Red Ink Still Rising in California Budget
The Legislative Analyst’s new report, detailing how California’s wheezing economy has already poured $8 billion of new red ink into the barely-afloat budget plan passed just three weeks ago, raises the already-high stakes for the May 19th special election.
With state revenues crippled by the recession, leg analyst Mac Taylor says the economic forecast assumptions underpinning the 18-month budget fix passed last month were $8 billion too rosy.Even before this new $8 billion problem, the budget was shakily premised on passage of six ballot measures to be decided at a May 19th special election, which collectively represent nearly $6 billion in revenue needed to make that plan pencil out. This means that the governor and legislature could be facing a brand new deficit of as much as $14 billion on the morning of May 20.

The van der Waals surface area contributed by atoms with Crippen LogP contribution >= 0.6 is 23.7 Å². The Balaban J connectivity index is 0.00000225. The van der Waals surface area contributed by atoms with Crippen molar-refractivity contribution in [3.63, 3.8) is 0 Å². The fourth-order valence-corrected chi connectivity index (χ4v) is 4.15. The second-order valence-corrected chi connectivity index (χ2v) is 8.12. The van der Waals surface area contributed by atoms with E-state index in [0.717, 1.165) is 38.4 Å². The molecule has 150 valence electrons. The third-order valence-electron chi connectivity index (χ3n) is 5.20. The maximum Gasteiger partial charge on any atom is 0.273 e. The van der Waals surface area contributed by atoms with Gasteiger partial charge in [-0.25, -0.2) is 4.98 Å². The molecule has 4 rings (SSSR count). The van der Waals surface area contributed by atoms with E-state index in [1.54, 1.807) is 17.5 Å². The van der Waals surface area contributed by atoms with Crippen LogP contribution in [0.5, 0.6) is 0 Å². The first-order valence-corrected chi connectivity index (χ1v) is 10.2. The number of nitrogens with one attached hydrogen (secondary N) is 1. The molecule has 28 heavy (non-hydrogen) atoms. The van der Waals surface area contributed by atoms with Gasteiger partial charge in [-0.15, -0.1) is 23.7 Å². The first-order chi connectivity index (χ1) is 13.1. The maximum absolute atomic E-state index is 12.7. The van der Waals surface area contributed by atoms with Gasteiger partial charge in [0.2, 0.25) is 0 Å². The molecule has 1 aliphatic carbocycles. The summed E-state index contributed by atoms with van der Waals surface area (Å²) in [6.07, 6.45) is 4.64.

And the outlook for the most crucial ballot measure of the six – Proposition 1A – is problematic, with Republicans shooting at it from the right – because it keeps in place for two more years $16 billion worth of “temporary” tax increases used to balance the budget – and liberal Democrats blasting away from the left – because it puts a cap on state spending that would lock in place some of the cuts made in the same deal.
As a political matter, it also means that any happy horsepuck plan for expanded programs – Universal health care! Better pay for teachers! High speed rail for all! – peddled by the candidates for governor may be dismissed out of hand, at least until they explain precisely how they plan to balance the budget we already have.
The Legislative Analyst’s new report is found here: http://www.lao.ca.gov/2009/bud/feb_overview/feb_overview_031309.aspx
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